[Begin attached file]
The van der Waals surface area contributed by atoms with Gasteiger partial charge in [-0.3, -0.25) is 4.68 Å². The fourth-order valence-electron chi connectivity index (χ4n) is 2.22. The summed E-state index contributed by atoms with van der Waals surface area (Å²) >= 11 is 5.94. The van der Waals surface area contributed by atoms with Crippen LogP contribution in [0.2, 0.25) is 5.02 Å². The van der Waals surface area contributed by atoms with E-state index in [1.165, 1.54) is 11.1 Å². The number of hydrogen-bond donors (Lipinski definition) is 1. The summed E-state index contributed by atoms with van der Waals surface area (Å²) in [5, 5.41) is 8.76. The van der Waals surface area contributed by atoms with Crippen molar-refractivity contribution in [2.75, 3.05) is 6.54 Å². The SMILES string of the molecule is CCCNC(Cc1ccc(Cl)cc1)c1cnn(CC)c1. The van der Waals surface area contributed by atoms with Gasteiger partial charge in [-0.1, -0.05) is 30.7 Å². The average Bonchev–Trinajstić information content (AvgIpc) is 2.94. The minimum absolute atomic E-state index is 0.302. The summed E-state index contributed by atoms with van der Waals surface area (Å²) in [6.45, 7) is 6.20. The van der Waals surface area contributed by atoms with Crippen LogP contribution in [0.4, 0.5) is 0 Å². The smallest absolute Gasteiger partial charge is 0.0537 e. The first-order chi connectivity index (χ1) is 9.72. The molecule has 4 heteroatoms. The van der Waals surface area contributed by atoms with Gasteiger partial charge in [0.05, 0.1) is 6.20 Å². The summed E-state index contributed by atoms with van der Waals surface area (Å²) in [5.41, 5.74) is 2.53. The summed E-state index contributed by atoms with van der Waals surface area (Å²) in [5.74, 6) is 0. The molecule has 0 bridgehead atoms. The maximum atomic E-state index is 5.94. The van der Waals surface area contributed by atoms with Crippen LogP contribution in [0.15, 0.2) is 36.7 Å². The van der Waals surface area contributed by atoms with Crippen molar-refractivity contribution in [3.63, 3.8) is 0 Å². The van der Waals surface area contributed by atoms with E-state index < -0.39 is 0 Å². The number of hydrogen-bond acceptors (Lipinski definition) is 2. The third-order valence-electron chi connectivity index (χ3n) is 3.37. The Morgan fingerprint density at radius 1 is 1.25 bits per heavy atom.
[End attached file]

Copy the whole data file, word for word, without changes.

The van der Waals surface area contributed by atoms with Gasteiger partial charge in [-0.3, -0.25) is 4.68 Å². The fourth-order valence-electron chi connectivity index (χ4n) is 2.22. The summed E-state index contributed by atoms with van der Waals surface area (Å²) >= 11 is 5.94. The van der Waals surface area contributed by atoms with Crippen LogP contribution in [0.2, 0.25) is 5.02 Å². The van der Waals surface area contributed by atoms with E-state index in [1.165, 1.54) is 11.1 Å². The number of hydrogen-bond donors (Lipinski definition) is 1. The summed E-state index contributed by atoms with van der Waals surface area (Å²) in [5, 5.41) is 8.76. The van der Waals surface area contributed by atoms with Crippen molar-refractivity contribution in [2.75, 3.05) is 6.54 Å². The SMILES string of the molecule is CCCNC(Cc1ccc(Cl)cc1)c1cnn(CC)c1. The van der Waals surface area contributed by atoms with Gasteiger partial charge in [-0.1, -0.05) is 30.7 Å². The average Bonchev–Trinajstić information content (AvgIpc) is 2.94. The minimum absolute atomic E-state index is 0.302. The summed E-state index contributed by atoms with van der Waals surface area (Å²) in [6.45, 7) is 6.20. The van der Waals surface area contributed by atoms with Crippen LogP contribution in [0.4, 0.5) is 0 Å². The smallest absolute Gasteiger partial charge is 0.0537 e. The first-order chi connectivity index (χ1) is 9.72. The molecule has 4 heteroatoms. The van der Waals surface area contributed by atoms with Gasteiger partial charge in [0.05, 0.1) is 6.20 Å². The summed E-state index contributed by atoms with van der Waals surface area (Å²) in [5.41, 5.74) is 2.53. The summed E-state index contributed by atoms with van der Waals surface area (Å²) in [5.74, 6) is 0. The molecule has 0 bridgehead atoms. The maximum atomic E-state index is 5.94. The van der Waals surface area contributed by atoms with Crippen LogP contribution in [0.15, 0.2) is 36.7 Å². The van der Waals surface area contributed by atoms with Crippen molar-refractivity contribution in [3.63, 3.8) is 0 Å². The van der Waals surface area contributed by atoms with E-state index < -0.39 is 0 Å². The number of hydrogen-bond acceptors (Lipinski definition) is 2. The third-order valence-electron chi connectivity index (χ3n) is 3.37. The Morgan fingerprint density at radius 1 is 1.25 bits per heavy atom.